This year’s efforts nearly doubled from the inaugural campaign, as sales and a few generous donations garnered $3,024.90, and has them approaching $5,000 in the first two years.

“I can’t say enough about all the help I got and continue to get. I had a great season, but it was special to see Nick Codner (a Bandolero series driver) win his first race. When he got his prize money, he came right down to me and said he wanted to donate it to the LDANL,’’ Michael said.
“It was pretty amazing for him to do that.’’

Other race teams and individuals at the track have played a part in the fundraising as well.
Gavin Anstey, a Legends series driver who competes with Neary, donated on behalf of his construction company. Bursey Excavating, one of the sponsors on cars driven by Wayne Walsh, Chad Lawrence and Jacob Lawrence, paid for the driver feature in the program.

“This is a great way to spread awareness of opportunities to people with learning disabilities, LDANL executive director Edie Dunphy said.

“The potential is immense. We recognize what they have and work around it. The teachers find a way to accommodate the student.”

She said it is important to detect the issue early and then set a plan in place to help the individual in need.
 

Reading Program

The program has seen a 300 per cent increase in demand since the program started six years ago. There are currently 110 students in both the reading and math programs with waitlists to get into the program.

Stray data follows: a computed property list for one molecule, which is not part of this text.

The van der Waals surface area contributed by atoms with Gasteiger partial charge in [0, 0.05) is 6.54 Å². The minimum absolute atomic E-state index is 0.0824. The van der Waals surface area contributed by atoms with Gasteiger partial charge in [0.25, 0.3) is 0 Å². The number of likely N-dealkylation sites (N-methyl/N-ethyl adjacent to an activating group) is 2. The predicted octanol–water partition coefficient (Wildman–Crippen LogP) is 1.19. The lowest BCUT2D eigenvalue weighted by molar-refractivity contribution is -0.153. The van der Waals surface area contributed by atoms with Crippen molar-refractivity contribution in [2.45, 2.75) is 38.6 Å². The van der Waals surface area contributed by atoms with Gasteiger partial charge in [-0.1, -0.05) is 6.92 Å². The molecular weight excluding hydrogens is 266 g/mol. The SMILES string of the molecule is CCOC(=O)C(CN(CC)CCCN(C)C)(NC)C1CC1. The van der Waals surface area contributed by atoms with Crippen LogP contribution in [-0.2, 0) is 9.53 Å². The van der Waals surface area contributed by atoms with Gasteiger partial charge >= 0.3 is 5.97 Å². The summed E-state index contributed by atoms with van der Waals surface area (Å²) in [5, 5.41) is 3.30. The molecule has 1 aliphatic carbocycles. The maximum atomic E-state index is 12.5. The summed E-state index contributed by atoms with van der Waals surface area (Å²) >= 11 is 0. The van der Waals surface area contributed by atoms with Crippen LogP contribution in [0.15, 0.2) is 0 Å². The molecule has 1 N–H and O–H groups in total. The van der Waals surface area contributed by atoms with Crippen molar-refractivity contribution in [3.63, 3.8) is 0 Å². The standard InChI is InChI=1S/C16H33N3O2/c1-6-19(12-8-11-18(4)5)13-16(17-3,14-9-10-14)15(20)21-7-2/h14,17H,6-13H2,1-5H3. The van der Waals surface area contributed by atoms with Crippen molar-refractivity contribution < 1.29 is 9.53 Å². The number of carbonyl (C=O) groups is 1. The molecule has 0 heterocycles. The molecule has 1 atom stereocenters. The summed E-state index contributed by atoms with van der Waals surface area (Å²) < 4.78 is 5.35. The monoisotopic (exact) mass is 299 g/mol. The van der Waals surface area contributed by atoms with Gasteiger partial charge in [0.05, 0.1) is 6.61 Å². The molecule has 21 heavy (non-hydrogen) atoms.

The program is personalized to the individual student and all sessions are one on one. This allows students with learning disabilities to get the individual programming that is crucial to their success.

The program utilizes a multi-sensory approach that allows for different learning styles, and finds a way that works for the student rather than forcing the student to adapt to a singular style of teaching.

LDANL program background

The Learning Disabilities Association of Newfoundland and Labrador incorporated as a non-profit group in 2001 and acts as the provincial voice for individuals with learning disabilities and those who support them. The LDANL offers programs to build social competence and independence skills. Through awareness-raising activities, workshops and social programs, LDANL hopes to bring a new level of understanding regarding learning disabilities to the public.

The LDANL offers programs to build social competence and independence skills. Through awareness-raising activities, workshops and social programs, LDANL hopes to bring a new level of understanding regarding learning disabilities to the public.

It is the organization’s vision that individuals with learning disabilities be identified and fully accommodated at the earliest opportunity, enabling them to reach their full potential.

Learning disabilities or specific learning disorders are the most common disabilities in Canada. About 1 in 10 people has a learning disability. Currently in Newfoundland, approximately half of the students receiving support services for disabilities (exceptionalities would be the official term) are receiving them for a learning disability.

More information is available online: www.ldanl.ca

samuel.mcneish@thetelegram.com